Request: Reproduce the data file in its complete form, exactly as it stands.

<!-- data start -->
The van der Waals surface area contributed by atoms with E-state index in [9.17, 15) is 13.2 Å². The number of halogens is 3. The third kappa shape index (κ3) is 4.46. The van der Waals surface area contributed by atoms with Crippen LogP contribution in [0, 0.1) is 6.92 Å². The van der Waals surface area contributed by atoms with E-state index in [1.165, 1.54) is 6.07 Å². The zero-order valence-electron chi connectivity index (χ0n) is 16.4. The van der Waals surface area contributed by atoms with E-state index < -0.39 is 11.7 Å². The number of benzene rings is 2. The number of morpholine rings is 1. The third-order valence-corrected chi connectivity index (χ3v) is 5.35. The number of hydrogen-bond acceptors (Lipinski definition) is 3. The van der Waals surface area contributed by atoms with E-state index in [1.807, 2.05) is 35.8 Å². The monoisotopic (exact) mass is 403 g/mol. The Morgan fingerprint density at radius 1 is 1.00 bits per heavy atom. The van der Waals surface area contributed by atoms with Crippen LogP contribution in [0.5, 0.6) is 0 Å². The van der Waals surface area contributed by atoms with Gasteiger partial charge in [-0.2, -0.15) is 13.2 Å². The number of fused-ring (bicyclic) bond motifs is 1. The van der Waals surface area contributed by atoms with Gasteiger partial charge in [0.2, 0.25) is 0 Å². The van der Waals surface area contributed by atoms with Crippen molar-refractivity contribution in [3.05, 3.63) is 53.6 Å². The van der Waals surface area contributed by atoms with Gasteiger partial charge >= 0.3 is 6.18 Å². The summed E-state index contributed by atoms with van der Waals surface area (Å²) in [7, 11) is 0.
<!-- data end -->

The van der Waals surface area contributed by atoms with E-state index in [9.17, 15) is 13.2 Å². The number of halogens is 3. The third kappa shape index (κ3) is 4.46. The van der Waals surface area contributed by atoms with Crippen LogP contribution in [0, 0.1) is 6.92 Å². The van der Waals surface area contributed by atoms with E-state index in [1.165, 1.54) is 6.07 Å². The zero-order valence-electron chi connectivity index (χ0n) is 16.4. The van der Waals surface area contributed by atoms with E-state index < -0.39 is 11.7 Å². The number of benzene rings is 2. The number of morpholine rings is 1. The third-order valence-corrected chi connectivity index (χ3v) is 5.35. The number of hydrogen-bond acceptors (Lipinski definition) is 3. The van der Waals surface area contributed by atoms with E-state index in [1.807, 2.05) is 35.8 Å². The monoisotopic (exact) mass is 403 g/mol. The Morgan fingerprint density at radius 1 is 1.00 bits per heavy atom. The van der Waals surface area contributed by atoms with Crippen LogP contribution in [0.5, 0.6) is 0 Å². The van der Waals surface area contributed by atoms with Gasteiger partial charge in [-0.2, -0.15) is 13.2 Å². The number of fused-ring (bicyclic) bond motifs is 1. The van der Waals surface area contributed by atoms with Gasteiger partial charge in [0.2, 0.25) is 0 Å². The van der Waals surface area contributed by atoms with Crippen molar-refractivity contribution in [3.05, 3.63) is 53.6 Å². The van der Waals surface area contributed by atoms with Gasteiger partial charge >= 0.3 is 6.18 Å². The summed E-state index contributed by atoms with van der Waals surface area (Å²) in [7, 11) is 0.